Whew! and then it was over, for a while, at least. This week I don’t see the orchestra at all. They’re spending the week as guinea pigs for a student conductor from Shanghai who needs an orchestra to practice on! Amazingly, the government pays the players for this period. I’m using the time off to immerse myself in score study for next week when we launch into intensive rehearsals for our next concert on April 27 in the Kunming Theatre, the city’s main concert facility. We’ll be doing the Schubert Unfinished as well as 2 Chinese works – the world premiere of a symphony by Lu Di, a delightful senior Yunnan composer who lives right here in Kunming. I met him last year and found him to be a civilized gentleman who was eager to engage me in conversation about contemporary music. His research into the music of the minorities in Yunnan reminds me ever so much of the kind of work Bartok and Kodaly were doing in Hungary a century ago. Lu Di’s score is handwritten (sigh) and not the easiest to read, but after what I’ve been through the past fortnight, nothing can faze me!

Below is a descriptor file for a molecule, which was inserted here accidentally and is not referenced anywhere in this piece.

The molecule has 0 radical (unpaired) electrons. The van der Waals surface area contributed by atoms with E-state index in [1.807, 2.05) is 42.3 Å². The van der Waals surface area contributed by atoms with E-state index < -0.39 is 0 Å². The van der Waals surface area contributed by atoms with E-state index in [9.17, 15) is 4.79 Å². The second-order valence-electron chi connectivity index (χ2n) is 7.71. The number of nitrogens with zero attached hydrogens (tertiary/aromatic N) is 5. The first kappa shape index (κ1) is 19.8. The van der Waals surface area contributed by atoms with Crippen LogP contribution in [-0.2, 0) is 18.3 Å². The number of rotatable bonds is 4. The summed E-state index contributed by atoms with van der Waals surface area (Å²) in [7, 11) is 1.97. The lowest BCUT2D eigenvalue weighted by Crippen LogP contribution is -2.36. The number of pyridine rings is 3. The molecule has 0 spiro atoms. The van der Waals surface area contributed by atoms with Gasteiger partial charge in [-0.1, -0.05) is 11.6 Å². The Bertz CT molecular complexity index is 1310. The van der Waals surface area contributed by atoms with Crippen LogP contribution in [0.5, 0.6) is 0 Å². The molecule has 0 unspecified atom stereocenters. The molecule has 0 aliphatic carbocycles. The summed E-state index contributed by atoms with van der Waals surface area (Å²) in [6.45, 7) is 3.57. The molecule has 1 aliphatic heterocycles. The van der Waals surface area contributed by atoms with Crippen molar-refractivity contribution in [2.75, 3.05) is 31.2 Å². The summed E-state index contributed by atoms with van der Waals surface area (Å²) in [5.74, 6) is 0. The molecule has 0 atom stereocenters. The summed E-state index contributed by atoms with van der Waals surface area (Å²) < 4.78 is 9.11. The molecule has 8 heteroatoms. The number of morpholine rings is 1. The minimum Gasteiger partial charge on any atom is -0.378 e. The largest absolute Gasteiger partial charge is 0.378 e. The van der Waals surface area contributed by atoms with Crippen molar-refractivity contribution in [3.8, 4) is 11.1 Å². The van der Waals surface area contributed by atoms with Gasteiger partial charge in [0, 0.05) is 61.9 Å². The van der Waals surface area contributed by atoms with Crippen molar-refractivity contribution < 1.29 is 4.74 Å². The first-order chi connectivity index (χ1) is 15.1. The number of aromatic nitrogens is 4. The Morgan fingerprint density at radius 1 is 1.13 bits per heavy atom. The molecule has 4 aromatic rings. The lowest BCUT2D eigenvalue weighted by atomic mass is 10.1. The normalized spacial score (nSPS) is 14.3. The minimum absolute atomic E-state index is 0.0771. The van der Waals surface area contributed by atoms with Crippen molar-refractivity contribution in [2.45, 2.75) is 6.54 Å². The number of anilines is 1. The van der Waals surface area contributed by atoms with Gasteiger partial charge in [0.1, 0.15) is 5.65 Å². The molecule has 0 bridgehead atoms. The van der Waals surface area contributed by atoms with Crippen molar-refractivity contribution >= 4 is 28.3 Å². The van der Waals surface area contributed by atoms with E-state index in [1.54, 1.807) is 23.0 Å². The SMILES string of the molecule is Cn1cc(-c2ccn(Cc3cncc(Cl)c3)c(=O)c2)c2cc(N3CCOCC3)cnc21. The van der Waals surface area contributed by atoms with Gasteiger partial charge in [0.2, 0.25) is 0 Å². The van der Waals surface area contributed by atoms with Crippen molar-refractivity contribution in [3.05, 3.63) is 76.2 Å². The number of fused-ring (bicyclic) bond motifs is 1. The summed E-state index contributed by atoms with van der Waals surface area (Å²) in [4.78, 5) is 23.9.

Earlier this week, I also met a brilliant pipa virtuosa who will be the soloist when we perform a rather famous Pipa Concerto by a triumvirate of Chinese composers: Lu Dehai (China’s most famous pipa player), Wang Yanqiao and Wu Zuqiang. It’s not uncommon for major works in China to have been composed by two or more people. This concerto was written right after the Cultural Revolution, in other words, in the mid to late 70s. It had its first US performance in Boston, with Seiji Ozawa conducting the BSO. The translation of the programmatic title is “Sisters of the Grasslands”, a reference to the landscape of Mongolia. My soloist is stunning – it was a joy to hear her complete command of this remarkable instrument.
And there you have it, an account of my first weeks here in Kunming. I came here thinking I had a pretty good idea what my assignment would be. Oh boy, was I wrong! Since arriving here on Good Friday, I’ve learned and conducted 25 pieces that were not in the original plan. It’s exhausting, exhilarating, exciting! In addition to all this, we find time to enjoy the environs and savour the unique cuisine of this exotic corner of the world. Springtime in Kunming is utterly divine. Life is good! Stay tuned!